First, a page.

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Pulse Nightclub Owner, Entertainment Manager Appear At NYC LGBT Pride Rally

NEW YORK (CBSNewYork) -- Thousands of people turned out Friday night for an LGBT pride rally at Pier 26 in Hudson River Park.

As CBS2's Tracee Carrasco reported, the mood at the rally was light and festive -- a celebration of love and equality. But heavy hearts and a sense of sadness were still felt.

The owner and entertainment manager of the Pulse nightclub in Orlando were the guests of honor and spoke at the event. The names of the 49 people who were killed in a terrorist attack at the nightclub on Sunday, June 12, were read aloud.

There was moment of silence while the faces and names of those lost in the Orlando night club shooting flashed across the screen.

Barbara Poma, the owner of Pulse nightclub, called on the crowd to turn their grief into solidarity.

"I'm here today because I want you to know that Orlando and the world's gay community are strong and united. We will not allow evil to prevail," Poma said. "Now, while the world is watching, it is our time to show how love will conquer hate."

Pulse nightclub entertainment manager Neema Bahrami echoed that same message.

"Allow the love to embrace you, so what I want you all to do right now for us in honor of the Pulse, Orlando, turn to the person next to you, give them a hug, and say, 'My brother, my sister, I love you,'" Bahrami said.

As WCBS 880's Peter Haskell reported, rally attendee Aja Faranda said some of her friends were scared in the wake of the Orlando massacre.

"I had to do a lot of convincing my friends that no, absolutely this year, this is the time that we need to go," Faranda said.

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But the rally is the very kind of the event that gives some members of the LGBT community a chance to breathe.

"Because here there is no, really no judging, everyone is who they are," said Kelly Schuster.

Many New Yorkers at the rally told CBS2 it is important to show solidarity with the people of Orlando.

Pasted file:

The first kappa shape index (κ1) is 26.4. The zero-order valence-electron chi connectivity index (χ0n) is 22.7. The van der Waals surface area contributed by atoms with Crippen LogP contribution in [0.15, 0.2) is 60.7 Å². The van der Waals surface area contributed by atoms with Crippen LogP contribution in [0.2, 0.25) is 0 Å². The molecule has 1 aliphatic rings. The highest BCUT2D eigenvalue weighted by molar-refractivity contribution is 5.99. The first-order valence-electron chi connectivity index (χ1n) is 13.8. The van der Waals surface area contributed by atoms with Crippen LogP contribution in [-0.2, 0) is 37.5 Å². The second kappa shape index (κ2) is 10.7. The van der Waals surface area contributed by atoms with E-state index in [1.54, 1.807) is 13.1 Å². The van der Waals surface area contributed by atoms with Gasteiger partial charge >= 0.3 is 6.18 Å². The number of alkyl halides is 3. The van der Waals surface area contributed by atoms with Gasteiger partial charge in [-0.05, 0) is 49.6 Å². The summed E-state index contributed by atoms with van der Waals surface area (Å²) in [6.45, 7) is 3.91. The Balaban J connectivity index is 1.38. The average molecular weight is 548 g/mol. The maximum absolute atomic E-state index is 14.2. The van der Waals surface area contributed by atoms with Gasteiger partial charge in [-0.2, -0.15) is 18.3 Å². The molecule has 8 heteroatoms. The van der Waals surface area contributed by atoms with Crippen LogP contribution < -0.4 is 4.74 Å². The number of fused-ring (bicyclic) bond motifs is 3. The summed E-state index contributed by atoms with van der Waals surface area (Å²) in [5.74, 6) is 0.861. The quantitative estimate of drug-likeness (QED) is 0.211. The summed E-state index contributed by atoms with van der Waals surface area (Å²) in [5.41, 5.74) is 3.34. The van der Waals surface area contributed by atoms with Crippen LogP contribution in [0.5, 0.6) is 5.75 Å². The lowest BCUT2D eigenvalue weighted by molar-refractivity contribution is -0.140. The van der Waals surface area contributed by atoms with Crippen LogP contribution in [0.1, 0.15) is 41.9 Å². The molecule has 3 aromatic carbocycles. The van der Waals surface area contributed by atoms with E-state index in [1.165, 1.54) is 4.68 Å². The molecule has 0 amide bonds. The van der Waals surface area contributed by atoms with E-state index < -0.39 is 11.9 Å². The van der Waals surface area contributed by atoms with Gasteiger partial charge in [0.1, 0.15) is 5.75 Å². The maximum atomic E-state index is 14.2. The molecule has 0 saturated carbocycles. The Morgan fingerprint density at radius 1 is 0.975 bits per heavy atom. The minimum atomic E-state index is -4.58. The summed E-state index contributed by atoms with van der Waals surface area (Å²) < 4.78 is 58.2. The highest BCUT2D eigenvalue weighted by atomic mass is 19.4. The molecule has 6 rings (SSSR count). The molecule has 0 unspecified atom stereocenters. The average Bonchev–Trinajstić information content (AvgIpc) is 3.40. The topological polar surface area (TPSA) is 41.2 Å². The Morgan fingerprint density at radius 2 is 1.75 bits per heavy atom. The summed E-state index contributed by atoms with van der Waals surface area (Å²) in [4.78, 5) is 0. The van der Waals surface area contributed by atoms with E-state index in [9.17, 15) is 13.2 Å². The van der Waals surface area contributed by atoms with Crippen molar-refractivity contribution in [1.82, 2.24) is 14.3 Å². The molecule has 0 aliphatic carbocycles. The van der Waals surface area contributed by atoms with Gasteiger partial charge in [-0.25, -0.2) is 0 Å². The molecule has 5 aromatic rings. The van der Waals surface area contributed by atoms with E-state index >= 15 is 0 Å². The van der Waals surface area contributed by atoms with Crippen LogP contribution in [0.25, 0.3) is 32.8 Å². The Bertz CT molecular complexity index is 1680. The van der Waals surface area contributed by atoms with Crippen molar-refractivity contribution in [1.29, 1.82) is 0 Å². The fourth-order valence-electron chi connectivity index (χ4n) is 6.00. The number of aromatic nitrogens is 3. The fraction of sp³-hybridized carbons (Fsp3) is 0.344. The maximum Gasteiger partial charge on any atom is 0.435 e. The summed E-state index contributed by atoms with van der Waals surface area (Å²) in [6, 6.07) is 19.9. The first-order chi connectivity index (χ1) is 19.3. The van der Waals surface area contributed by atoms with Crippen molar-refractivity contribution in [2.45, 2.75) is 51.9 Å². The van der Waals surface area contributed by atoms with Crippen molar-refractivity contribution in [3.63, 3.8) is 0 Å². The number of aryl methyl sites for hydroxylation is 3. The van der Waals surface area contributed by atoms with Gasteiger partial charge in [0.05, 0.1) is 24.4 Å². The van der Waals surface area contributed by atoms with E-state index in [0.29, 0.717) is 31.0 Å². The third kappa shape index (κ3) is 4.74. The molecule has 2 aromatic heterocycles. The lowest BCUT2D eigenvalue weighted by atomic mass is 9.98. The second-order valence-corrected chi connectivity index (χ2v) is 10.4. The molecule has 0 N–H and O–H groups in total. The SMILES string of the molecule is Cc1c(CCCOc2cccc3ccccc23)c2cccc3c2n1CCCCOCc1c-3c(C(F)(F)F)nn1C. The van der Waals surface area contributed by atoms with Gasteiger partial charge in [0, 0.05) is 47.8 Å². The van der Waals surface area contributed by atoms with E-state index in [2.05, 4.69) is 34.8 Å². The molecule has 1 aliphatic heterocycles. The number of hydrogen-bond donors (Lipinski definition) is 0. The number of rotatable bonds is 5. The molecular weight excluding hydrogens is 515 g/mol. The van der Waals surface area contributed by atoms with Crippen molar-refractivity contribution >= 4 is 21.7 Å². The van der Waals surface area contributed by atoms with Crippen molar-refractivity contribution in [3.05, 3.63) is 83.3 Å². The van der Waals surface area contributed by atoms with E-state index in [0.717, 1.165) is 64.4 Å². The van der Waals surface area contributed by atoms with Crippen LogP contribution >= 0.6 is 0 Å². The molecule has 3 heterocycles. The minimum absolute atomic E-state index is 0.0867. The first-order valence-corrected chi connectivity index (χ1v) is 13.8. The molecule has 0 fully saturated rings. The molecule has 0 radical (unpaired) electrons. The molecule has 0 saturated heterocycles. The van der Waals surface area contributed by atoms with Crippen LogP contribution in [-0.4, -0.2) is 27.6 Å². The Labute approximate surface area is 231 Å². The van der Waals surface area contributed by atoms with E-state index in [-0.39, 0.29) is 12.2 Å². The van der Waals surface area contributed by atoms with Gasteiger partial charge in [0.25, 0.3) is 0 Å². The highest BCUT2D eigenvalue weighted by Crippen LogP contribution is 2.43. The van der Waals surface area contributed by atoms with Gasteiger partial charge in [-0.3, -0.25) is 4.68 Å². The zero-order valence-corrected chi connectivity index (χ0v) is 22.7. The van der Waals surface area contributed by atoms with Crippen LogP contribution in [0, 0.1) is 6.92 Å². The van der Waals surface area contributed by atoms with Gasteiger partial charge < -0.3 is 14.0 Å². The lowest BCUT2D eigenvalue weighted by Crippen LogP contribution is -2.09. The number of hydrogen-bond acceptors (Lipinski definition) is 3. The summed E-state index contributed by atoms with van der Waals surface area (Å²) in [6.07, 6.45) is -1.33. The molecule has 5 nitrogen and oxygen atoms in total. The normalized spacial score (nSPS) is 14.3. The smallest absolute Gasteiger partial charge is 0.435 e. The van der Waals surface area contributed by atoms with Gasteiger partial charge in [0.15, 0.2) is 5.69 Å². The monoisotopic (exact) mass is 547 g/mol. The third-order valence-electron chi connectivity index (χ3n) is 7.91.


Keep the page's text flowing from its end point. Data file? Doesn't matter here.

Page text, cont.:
"As New Yorkers, we're very prideful, and after even all the events that have been happening, we need to be here as a community," said Paul Sirisuth.

"There's definitely like you know deeper sadder undertones, but I think it's good that we're all coming together and consoling each other," added Faranda.

"We will be here to feel love, with each other and for our community, because that's how we come back," said Blythe Nobleman of Hoboken. "We come back with love."

Just hours before the rally Friday night, President Barack Obama issued an executive order designating the Stonewall Inn, and Christopher Park across the street in Greenwich Village, as a national monument.

It was there in 1969 where the modern gay rights movement began, with an uprising after police raided the gay bar. Obama said the monument would "tell the story of our struggle for LGBT rights'' and of a civil rights movement that became a part of America.

"It is really honoring the Stonewall veterans, everyone who was here during riots, and all the activists, all the years later, everyone who just worked on the struggle for equality," said Stonewall co-owner Stacy Lentz.

Around 1.6 million people attended the Pride March last year, and the turnout is expected to be even bigger this coming Sunday. More than 20,000 participants, 85 floats, bands, and 200 motorcycles are set to take part in the parade.

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